Have you ever eaten so much you thought you might be sick?
I’ve had plenty of these times. In fact, one time I actually was sick, having eaten too many slices of red velvet cake after a homemade three course meal with canapes, although thinking back, it was probably because I severely undercooked the meat but still ate it. Either way, I threw up on my then boyfriend as we watched an Omid Djalili comedy special, and needless to say, no-one was laughing after that.
Yet there’s been many more times where I’ve challenged my gluttonous ways, and one further example is that because I ate so many Indian sweets when I was in Rajasthan, my sweat would taste of sugar as I jogged around the running track each evening. It was only after that that I stopped the nightly ritual of two gulab jamuns and a ladoo – or at least severely reduced it to one gulab jamun and a ladoo.
And I’m not the only one who has eaten so much they thought they might vomit. I mean, how many of us have seen relatives or friends at celebrations such as Christmas or Eid, stuffed beyond belief on food and drink? My Dad once told me a story one about how he ate so many free fries during a posh dinner that he was almost convulsing on the floor of a black cab. My mate I remember, also in a cab but a Viennese one, once clutched her stomach and scrunched her face as she complained of the ‘meat sweats,’ caused by a dinner of a huge af burger, followed by an equally huge af slice of cheesecake. As a vegetarian then, I never encountered the meat sweats, but merely the regular sweats as a result of my own veggie burger and huge af slice of cheesecake.
Clearly, gluttony is not new for me. It’s what caused me to need to drop weight in the first place and the reason why I purposefully lose a few pounds before travelling just so I can add it back on again from a country’s cuisine. A few years ago, I used to adore the date nights I would have with my then partner, where we’d switch on the TV to watch a film and eat a huge portion of Dominoes, and no, I’m not talking about one medium pizza with two sides to share, I’m talking about two large pizzas each with two sides each as well as a helping of (individual) dessert too. Now date nights with my beau, if they include food, will include enough to get us full but not to the point of feeling icky.
So by and large, I’ve stopped binge eating, especially since moving to Indonesia, where great food you want to gorge on is in short supply for vegans. I love the traditional Indonesian food I can have, but there’s only so much gado-gado – salad with peanut sauce – and ketoprak – tofu, vegetables and vermicelli noodles with peanut sauce – that I can take. It’s too much peanut sauce, otherwise, very unlike the carb feasts I would have before!
But you know what? That all fucking changed the moment I stepped foot in Penang, Malaysia, and realised they had a Little India. Because know this if you don’t know me, I love Indian food (clearly, see aforementioned comments about Indian sweets), and I knew I had to wear my baggy clothes when I visited that little quarter of Penang’s capital the next day.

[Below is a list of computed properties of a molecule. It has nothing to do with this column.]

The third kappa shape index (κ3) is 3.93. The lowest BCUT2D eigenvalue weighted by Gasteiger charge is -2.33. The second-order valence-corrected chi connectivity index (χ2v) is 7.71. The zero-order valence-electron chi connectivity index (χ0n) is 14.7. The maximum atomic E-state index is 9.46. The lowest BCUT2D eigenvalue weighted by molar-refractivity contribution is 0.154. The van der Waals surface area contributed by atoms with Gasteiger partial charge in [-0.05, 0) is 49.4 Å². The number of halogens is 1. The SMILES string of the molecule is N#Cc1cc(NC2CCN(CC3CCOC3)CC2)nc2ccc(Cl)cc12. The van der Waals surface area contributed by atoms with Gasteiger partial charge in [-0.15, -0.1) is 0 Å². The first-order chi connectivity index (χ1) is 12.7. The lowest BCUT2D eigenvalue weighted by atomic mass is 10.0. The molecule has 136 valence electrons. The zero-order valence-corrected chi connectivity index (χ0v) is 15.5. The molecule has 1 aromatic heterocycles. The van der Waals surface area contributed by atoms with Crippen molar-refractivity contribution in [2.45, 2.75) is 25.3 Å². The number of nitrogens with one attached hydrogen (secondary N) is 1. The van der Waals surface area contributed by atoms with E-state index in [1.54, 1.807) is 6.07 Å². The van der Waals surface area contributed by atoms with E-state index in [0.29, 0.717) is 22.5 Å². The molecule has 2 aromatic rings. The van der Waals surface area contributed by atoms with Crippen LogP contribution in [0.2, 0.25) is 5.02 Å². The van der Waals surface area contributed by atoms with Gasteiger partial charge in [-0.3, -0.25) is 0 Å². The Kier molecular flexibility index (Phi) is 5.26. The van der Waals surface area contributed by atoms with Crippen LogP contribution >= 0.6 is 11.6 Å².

And wear my loose clothes I did, especially after my first evening in the country, where I had hella naan, hella daal, hella cider and hella vegan pastry, because after four months in Indonesia, I now had easy access to some favourite things which were on my literal doorstep for the next eight days. I ate in Little India itself twice, gorging myself happily on thali’s and sweets, had daal each day too, and I also attended vegan health restaurants for lunch and had cendol* a fair few times. Oh, and I had alcohol every single day too, because again, the ease of just picking it up from the local shop was beautiful.
However, despite having my taste-buds tantalised each day with both old and new flavours, there was one meal that stood out to me the most.
Hell, it was one restaurant which, after seeing it as my friends and I walked in a mall, I had to do a double take on.
It was Nandos.
I think everyone could see the hopeless desire on my face, my breathlessness when I explained that this restaurant is essentially a British institution, that I hadn’t had it in about a year due to travelling, that it’s food was so good, even as a vegan.
So the excitement caught on and we went in. Also, I absolutely wasn’t going to help find another restaurant for our meal knowing we had this beauty right here.
And that, readers, is how I had Nandos as my Christmas lunch.
It was surreal; the flavours were exactly how I remembered them. I had the bean burger sans cheese, peri-peri fries and spicy rice, they even had the unlimited frozen yogurt, although of course I didn’t get this, and OMG, everything was so delicious. According to my mates, the chicken was pretty tasty too, so it’s nice to know that Nandos continues to do its thing in all areas. I took so many photos of my food that day, sending it to friends and family and other British expats, sharing my excitement as I regaled in the fact that even though I was very far from home that Christmas, I still had a piece of it in this meal that, over the years, I’ve shared so many times with both family and friends.
Later that day, bellies full and satisfied, we went food shopping to prepare for the Christmas dinner we would hold later that night, and actually, that was probably the only day where I didn’t have any Indian food and regret it!
Oh, and I like my Nandos rating as ‘hot.’ What about you?
*A newly discovered dessert/drink I’m currently obsessed with. Typically made with coconut milk, green worm-like rice jelly and palm sugar. Popular in both Malaysia and Singapore!
**Also, I totally did not take any good photos of my Nandos because I inhaled it too soon!